#s 4, 5 and 7: A UoH triple play

Untitled 2For reasons that are truly too dreary to get into, I had to spend a little time on the Web of Knowledge, that useful (but often dangerous!) engine of discovery.  Again, for reasons too dreary to elaborate, I thought I would find out which scientific contributions from India were most significant in terms of their impact. Each of these terms is loaded, of course, but here are the filters that I applied.

  • I searched for papers that were published from India between 1 January 1999 and today. This amounted to a total of 540,649 publications in all.
  • I removed all papers from this list where one or more authors was from the USA, bringing the number down to 515,720. (That’s 24929 collaborative publications between the countries in the past 15 years. Not a lot.)
  • I further pruned the list by removing papers where there were coauthors from the UK, Japan, Germany, Switzerland and Russia. This brought the total to 484,153. (5 countries, 15 years, 31567 papers. Really not a lot.)
  • Since one needs a valid subscription to the Web of Knowledge to see the results, I’ve put up a snapshot of the results page above, using the feature in WoK of ranking papers by “Times Cited”. This can tell you which papers have been cited maximally by other researchers.
  • Judging impact by this indicator, it turns out that the paper with most impact that is purely “from India” is the 2002 IEEE TRANSACTIONS ON EVOLUTIONARY COMPUTATION publication,  A fast and elitist multiobjective genetic algorithm: NSGA-II by K. Deb,  A. Pratap, S. Agarwal and T. Meyarivan. Its been cited an impressive 5574 times.

What is really quite remarkable, and a matter of justifiable pride, is that the School of Chemistry of our University figures thrice in the top 10 papers in the list. The 2003 Chem. Rev. paper by  Basavaiah, Roy and Satyanarayana, the 2002 Acc. Chem. Res. paper by Desiraju, and a 2002 paper by Kotha, Lahiri and Kashinath in Tetrahedron figure at Nos. 4, 5 and 7. While Profs. Basavaiah and Desiraju were  on the faculty when these papers were written of course (and Prof. DB continues to be with us), Prof. Kotha of the IIT Powai is an alumnus, having earned both the M. Sc. and the Ph. D. from the UoH, in 1979 and 1985 respectively.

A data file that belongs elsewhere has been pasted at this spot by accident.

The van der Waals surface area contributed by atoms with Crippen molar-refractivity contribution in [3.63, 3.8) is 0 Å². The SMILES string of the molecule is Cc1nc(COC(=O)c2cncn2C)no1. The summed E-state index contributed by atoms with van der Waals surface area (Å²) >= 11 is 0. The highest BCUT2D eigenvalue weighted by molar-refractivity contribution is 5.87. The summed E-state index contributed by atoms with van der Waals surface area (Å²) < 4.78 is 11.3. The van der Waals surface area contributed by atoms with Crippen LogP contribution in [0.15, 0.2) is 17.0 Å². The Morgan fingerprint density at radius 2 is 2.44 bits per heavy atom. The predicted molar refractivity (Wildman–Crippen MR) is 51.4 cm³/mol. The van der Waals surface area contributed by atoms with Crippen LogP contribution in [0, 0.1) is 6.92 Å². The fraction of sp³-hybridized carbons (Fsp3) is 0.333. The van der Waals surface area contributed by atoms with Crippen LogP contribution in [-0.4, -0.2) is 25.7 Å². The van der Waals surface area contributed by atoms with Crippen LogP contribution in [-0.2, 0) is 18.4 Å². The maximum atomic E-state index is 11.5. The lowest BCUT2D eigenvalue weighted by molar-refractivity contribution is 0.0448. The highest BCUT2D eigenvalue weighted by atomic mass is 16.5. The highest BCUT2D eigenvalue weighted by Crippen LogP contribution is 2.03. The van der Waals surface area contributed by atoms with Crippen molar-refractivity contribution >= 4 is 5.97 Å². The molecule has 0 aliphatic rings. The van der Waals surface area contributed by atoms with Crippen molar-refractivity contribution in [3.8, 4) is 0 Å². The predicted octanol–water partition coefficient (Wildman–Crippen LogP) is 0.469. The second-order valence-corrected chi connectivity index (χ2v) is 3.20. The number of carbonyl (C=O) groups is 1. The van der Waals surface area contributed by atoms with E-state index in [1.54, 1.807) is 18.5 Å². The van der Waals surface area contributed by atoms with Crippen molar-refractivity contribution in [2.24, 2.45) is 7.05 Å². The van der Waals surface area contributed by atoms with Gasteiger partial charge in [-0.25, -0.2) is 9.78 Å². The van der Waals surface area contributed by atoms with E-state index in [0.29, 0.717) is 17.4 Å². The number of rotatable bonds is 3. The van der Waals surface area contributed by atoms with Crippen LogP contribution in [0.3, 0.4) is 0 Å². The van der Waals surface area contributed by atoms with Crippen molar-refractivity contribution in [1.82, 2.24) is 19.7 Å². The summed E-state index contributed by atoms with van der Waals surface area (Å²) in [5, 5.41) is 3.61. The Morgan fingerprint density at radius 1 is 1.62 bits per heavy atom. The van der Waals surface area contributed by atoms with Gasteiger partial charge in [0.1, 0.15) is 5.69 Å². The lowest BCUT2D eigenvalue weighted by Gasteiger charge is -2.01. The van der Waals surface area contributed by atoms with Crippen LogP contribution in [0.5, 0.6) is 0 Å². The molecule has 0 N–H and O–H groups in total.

Some caveats. Of course, in this age of globalization the “from India” tag is not necessarily prized, and in any case it can be quite irrelevant as to which ideas are truly from India. Most cited is also not necessarily the most significant work, and a longer sense of history is needed to judge significance. In journal terms, the word impact has its own connotations, mostly negative, but still.

All this apart, its quite nice to see our work up there in the rankings. The institutional affiliations of other authors on the top 10 papers (to further normalize the list) include the IITs (Kanpur, Mumbai, and Roorkee), IUCAA (Pune), IISc (Bangalore), JNCASR (Bangalore), and JNU (New Delhi).

Pretty good company to keep.


4 thoughts on “#s 4, 5 and 7: A UoH triple play

  1. It is great to know of the UoH triple feat. Should be a great source of inspiration for the students from SoC. I am curious to know how the pruning was done to weed to out non-Indian authors and affiliations

  2. Interestingly, an astrophysicist turned historian, Rajesh Kochar had brought out in his Current Science paper (http://www.currentscience.ac.in/Downloads/article_id_098_12_1549_1550_0.pdf) that the credit of discovery of water on the moon was lost by ISRO due to some mis-judgement of the authors in a haste to run after the so called “international journals” with unduly credited treasure of “high impact factors”; had the credit been appropriately awarded, it would have fallen in the kitty of UoH; as I was the team leader of CHACE which had seen abundance amount of water in the “ambiance” of moon.

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